• Njeri Gachihi
    Njeri Gachihi


    Ingolole serves several purposes in the circumcision ritual. It serves to mystify the ritual and more so the initiate. While wearing almost identical masks, the initiates become undisguisable in this full seclusion regalia. It is believed that even evil spirit sent would have a problem identifying the target and hence revert to sender. On the other hand, the masks also serve to wade off and scare women and children who are not supposed to interact with them during the seclusion. Even when they go out of the forest and make processions on major roads singing and dancing, the women and children should stay away. Part of the chants, dance and singing done is meant to break loose ‘childhood/boyhood’ which is symbolized by the breaking of the crown - palm reeds attached on the ingolole. Some do manage to break it which is a sign of physical strength and masculinity as well as spiritual and ritual wellbeing.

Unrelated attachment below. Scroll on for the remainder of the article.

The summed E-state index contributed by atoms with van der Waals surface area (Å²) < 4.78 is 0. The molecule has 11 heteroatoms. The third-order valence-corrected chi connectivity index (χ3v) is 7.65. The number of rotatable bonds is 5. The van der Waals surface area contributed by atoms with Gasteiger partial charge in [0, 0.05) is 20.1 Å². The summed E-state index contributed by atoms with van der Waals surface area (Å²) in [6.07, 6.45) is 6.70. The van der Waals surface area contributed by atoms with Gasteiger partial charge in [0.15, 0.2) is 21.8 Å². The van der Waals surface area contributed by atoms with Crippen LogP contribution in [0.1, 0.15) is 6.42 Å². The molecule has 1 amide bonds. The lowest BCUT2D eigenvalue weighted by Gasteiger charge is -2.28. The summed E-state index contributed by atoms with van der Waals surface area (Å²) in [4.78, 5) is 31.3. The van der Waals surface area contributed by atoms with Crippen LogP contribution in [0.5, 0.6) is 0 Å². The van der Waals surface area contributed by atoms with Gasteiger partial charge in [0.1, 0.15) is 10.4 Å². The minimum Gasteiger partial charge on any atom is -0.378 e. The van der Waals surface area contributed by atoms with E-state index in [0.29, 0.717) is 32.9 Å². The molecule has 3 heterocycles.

The dance that the initiates perform is know as bukhulu/bakhulu which means elder. Bukhulu henceforth, cosmologically viewed, means unity with the ancestors and is also used to symbolize fertility or the life-giving seed (seminal fluid). The effort of breaking the reed henceforth translates into becoming an adult and gaining all the permission to undertake the adult roles and the responsibilities associated with it. This means that this right gives the initiate the ability and power to engage in full conjugal and social responsibility. Last but not least, the initiates spend a lot of time in the open. Ingolole then serves to protect them from the scorching rays of the sun, protect them from sweating too much when dancing and at night serves to protect them from biting cold, wild animals and insects.